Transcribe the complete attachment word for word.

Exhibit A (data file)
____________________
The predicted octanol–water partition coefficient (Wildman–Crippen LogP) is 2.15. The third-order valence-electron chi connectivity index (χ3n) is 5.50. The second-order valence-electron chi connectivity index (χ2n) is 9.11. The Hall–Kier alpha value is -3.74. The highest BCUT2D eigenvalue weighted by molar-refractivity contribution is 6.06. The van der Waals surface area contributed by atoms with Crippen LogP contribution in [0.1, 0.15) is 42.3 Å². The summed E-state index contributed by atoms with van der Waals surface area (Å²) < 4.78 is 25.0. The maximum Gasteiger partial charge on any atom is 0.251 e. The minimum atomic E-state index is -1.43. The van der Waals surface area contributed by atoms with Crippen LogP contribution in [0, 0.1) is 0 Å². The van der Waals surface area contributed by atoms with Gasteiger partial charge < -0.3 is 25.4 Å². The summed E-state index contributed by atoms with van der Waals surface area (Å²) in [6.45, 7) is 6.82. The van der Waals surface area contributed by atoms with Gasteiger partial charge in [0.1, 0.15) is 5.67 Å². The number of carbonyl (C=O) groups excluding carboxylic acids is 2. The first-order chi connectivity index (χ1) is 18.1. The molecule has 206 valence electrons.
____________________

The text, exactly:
The predicted octanol–water partition coefficient (Wildman–Crippen LogP) is 2.15. The third-order valence-electron chi connectivity index (χ3n) is 5.50. The second-order valence-electron chi connectivity index (χ2n) is 9.11. The Hall–Kier alpha value is -3.74. The highest BCUT2D eigenvalue weighted by molar-refractivity contribution is 6.06. The van der Waals surface area contributed by atoms with Crippen LogP contribution in [0.1, 0.15) is 42.3 Å². The summed E-state index contributed by atoms with van der Waals surface area (Å²) < 4.78 is 25.0. The maximum Gasteiger partial charge on any atom is 0.251 e. The minimum atomic E-state index is -1.43. The van der Waals surface area contributed by atoms with Crippen LogP contribution in [0, 0.1) is 0 Å². The van der Waals surface area contributed by atoms with Gasteiger partial charge < -0.3 is 25.4 Å². The summed E-state index contributed by atoms with van der Waals surface area (Å²) in [6.45, 7) is 6.82. The van der Waals surface area contributed by atoms with Gasteiger partial charge in [0.1, 0.15) is 5.67 Å². The number of carbonyl (C=O) groups excluding carboxylic acids is 2. The first-order chi connectivity index (χ1) is 18.1. The molecule has 206 valence electrons.